translation of personal integrity, intelligence, and force 
into high action and achievement. 

The social and economic history of the Southwest would 
seem inevitably to call for a university of the highest 
standards just in this place and just at the time when Edgar 
Odell Lovett decided to devote the rest of his life to the 
new foundation. The challenge was irresistible; the respon- 
sibility was tremendous; foresight, skill, resolution, and 



'The resolution was adopted at a meeting of the Board of Trustees on May 8, 1946. 

[17] 



good fortune as well were required to meet it. The unre- 
mitting labors and strong sense of direction which President 
Lovett brought to bear on the fulfillment of the imperative 
requirements of a new era in Texas education — these quali- 
ties were not a gift from the gods, conjured up for the 
occasion; they were made possible by labors and drives 
directed apparently in other directions: they were made 
possible by his early and brilliant achievements in mathe- 
matics and astronomy, his deep feeling for literary and 
historical culture, and, fusing these together, his profound 
sense of the university as a corporate entity. Beyond all 
this he had concentration and continuity: "This one thing 
I do." To a rich endowment of character and of training 
at great centers of learning in America and Europe were 
added other fortunate gifts which were to be manifold 
blessings for the future of the Rice Institute — a happy 
marriage which bound him by ties of deepest affection and 
interest to the South, an exacting taste which required for 
the new institution the highest standards in architecture, 
and a sense of propriety and a power of felicitous utterance 
which invested academic ceremonial with added dignity 
and significance. 

For a year following his acceptance of the presidency 
of the new university he traveled around the world and 
engaged in a study of educational institutions that extended 
from Great Britain to Japan. Never losing sight of the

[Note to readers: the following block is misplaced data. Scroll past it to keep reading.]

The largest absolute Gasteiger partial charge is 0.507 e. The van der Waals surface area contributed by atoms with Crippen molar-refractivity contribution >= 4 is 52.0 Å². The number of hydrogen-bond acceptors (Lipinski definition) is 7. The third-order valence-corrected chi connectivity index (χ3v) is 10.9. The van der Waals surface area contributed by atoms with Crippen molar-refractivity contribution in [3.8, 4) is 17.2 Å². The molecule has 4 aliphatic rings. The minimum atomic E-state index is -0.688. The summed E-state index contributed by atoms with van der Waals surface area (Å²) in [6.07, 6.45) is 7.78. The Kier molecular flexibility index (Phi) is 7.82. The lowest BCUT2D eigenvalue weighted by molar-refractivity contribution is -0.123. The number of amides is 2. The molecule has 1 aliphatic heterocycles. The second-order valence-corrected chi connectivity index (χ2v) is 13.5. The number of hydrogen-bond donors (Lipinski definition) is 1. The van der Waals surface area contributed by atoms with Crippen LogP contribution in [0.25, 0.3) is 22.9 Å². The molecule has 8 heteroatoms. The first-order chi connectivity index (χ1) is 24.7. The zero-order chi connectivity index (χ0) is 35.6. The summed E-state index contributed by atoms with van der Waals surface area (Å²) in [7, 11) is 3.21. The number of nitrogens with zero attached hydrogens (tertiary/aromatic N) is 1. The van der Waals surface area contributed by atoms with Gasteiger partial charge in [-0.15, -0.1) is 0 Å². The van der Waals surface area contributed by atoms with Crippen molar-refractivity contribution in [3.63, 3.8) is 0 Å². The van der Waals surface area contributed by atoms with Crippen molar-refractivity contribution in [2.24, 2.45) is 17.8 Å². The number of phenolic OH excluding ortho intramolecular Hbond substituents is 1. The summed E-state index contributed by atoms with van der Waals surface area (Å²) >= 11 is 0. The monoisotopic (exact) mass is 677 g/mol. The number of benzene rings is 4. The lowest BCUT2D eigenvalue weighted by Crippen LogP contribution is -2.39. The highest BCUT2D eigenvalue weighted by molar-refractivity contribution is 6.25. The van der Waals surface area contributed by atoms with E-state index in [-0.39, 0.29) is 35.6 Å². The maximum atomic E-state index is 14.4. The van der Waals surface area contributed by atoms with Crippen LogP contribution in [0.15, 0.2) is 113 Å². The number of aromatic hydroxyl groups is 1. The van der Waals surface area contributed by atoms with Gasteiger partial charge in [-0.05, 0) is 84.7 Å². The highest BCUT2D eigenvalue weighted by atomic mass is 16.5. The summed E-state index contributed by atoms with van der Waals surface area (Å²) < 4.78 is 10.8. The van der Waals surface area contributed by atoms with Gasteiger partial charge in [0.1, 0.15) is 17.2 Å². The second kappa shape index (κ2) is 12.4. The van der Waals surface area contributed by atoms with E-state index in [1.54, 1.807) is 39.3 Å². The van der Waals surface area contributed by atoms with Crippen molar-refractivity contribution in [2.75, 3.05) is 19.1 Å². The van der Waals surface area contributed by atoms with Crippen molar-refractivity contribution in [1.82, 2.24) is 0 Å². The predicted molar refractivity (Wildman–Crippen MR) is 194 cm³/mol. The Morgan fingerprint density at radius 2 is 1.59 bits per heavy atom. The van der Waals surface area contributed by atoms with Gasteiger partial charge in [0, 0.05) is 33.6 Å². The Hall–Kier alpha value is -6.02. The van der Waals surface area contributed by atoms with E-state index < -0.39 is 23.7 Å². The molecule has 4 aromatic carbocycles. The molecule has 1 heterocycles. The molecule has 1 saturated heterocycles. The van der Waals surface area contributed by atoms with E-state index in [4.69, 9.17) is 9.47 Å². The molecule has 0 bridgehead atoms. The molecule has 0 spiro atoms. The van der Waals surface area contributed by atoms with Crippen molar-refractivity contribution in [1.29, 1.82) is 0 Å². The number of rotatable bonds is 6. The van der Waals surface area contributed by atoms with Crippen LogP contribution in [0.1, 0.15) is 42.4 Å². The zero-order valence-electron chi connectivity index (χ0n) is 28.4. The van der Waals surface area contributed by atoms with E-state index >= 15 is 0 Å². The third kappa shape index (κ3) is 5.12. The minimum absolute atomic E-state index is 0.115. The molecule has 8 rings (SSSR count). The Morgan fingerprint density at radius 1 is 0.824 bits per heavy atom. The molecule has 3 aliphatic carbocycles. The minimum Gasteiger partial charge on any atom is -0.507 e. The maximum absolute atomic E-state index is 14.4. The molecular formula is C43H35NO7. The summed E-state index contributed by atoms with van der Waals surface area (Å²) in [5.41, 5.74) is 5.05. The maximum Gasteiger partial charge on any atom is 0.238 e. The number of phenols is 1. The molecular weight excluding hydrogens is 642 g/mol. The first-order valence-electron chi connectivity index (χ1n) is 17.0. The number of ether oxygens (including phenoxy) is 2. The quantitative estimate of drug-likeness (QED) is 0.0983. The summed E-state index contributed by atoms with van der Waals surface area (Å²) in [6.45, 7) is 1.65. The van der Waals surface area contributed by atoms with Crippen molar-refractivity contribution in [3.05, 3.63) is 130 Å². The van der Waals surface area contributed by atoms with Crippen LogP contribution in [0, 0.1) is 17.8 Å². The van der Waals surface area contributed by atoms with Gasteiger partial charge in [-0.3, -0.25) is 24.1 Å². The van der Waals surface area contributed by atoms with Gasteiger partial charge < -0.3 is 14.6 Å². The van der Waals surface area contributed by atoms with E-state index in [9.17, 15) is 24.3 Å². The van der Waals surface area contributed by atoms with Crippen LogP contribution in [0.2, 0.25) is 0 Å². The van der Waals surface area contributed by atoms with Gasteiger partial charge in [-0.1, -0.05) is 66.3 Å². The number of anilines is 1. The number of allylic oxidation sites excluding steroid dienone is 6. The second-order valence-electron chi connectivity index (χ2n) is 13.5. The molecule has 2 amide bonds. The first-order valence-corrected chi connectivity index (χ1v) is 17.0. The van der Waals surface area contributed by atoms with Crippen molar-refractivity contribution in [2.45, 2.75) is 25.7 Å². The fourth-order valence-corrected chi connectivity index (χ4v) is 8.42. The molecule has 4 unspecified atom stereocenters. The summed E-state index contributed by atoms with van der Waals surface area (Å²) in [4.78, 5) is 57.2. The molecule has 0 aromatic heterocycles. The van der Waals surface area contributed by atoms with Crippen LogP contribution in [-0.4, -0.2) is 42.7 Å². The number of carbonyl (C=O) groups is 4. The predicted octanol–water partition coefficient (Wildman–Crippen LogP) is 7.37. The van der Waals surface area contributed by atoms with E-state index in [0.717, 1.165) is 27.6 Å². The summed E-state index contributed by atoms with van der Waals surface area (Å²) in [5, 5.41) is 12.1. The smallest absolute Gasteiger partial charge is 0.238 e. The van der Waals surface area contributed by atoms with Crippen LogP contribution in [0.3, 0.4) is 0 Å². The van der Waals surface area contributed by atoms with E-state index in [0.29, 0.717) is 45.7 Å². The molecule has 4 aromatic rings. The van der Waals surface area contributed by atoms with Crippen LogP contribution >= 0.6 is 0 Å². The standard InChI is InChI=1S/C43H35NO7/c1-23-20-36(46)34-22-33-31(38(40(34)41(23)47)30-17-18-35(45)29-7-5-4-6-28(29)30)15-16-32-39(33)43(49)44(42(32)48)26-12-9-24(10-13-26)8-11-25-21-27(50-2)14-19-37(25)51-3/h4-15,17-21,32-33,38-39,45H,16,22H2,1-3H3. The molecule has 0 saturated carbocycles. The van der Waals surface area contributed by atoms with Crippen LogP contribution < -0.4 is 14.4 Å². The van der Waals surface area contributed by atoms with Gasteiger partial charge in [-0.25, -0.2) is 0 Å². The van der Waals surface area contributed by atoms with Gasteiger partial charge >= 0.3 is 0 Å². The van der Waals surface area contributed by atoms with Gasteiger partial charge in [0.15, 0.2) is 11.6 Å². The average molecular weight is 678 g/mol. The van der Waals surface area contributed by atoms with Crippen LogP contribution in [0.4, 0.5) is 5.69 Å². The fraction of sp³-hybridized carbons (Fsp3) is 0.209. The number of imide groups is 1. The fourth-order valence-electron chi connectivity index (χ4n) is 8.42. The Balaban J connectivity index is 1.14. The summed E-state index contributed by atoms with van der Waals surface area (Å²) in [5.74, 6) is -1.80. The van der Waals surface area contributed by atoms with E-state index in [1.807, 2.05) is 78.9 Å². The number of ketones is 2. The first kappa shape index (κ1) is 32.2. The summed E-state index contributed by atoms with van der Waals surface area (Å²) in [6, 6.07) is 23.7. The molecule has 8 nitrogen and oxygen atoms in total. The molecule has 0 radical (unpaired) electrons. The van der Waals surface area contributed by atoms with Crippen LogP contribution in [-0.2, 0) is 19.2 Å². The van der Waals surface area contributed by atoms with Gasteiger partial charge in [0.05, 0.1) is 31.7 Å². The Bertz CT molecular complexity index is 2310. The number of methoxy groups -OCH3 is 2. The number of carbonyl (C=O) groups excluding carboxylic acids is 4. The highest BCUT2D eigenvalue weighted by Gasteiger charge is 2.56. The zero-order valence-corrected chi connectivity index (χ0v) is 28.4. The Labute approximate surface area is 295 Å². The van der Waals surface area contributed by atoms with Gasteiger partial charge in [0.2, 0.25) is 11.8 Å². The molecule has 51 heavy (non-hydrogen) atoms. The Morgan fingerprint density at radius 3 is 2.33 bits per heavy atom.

best academic tradition, he sought patiently and deliber- 
ately to adapt this precious heritage to the needs of this 
place and time. The manifold duties of the presidency — 
the recruiting of a faculty, the construction of a curricu- 
lum, the use of the site and the planning of new and beauti- 
ful buildings, the establishment of inter-university rela- 
tions, the knitting of the university into the community — 

[ 18] 



all were clearly related to one central purpose. We can look 
back now and confirm the truth of the words of the 
American Yearbook for 1912: 

The opening of the Rice Institute at Houston, Texas, is 
the most significant event of the year as regards higher edu- 
cation. The endowment has secured to the state and to the 
entire Southwest opportunities for the intellectual develop- 
ment of the people and for scientific research which in the 
older states have been the outcome of long effort and much 
sacrifice. The carefully matured plan of operation developed 
under the direction of the appointed president, Edgar Odell 
Lovett, places the new foundation in the group of institutions 
that are essentially national in scope. 

Thus the spiritual as well as the physical foundation of 
the Institute was celebrated in the academic festival of 
October 10 to 13, 1912, memorably recorded in the mag- 
nificent Book of the Opening, Thus early did the farseeing 
leadership of the first president of the Rice Institute com- 
mit the new enterprise irrevocably to the principle that 
scholarship and research best serve state and region when 
they range afar on a national and international scale. 
Though we do not know all that the future may bring, we 
feel certain that when The Book of the Opening is centu- 
ries old this principle will still be valid. 

President Lovett has had the rare privilege of unfolding 
and executing his plans consistently and coherently during 
the span of a third of a century. The good idea and the 
high ideal arc never completely with us here and now; 
their full realization always lies in the future, the long 
vista which we view through the arch of present experience. 
Who knows to what far goals at long last the beautiful 
cloisters of the Institute may lead the steps of coming gen- 
erations, or what high emprise may find a footing on this 
campus? Unseen things are eternal, and however noble our 

[19] 



building, "a man's thought must be the building in which 
he lives." A due consideration of ways and means has never 
deflected President Lovett's leadership from envisaging 
things eternal. But, that the meaning of our lives may stand 
out more clearly, we may now fittingly pause a moment 
and say simply, "It is good for us to be here." This is the 
appropriate moment for us to pay tribute to him who has 
guided us hither and has pointed us forward. 

Be it therefore resolved by the Trustees of the Rice 
Institute, speaking not only for ourselves but for all who 
share our devotion to the life and ideals of this institution, 
that we extend to Edgar Odell Lovett our unbounded 
thanks and gratitude for the execution of a great task 
boldly undertaken and faithfully performed in the fullness 
of his wisdom and loyalty.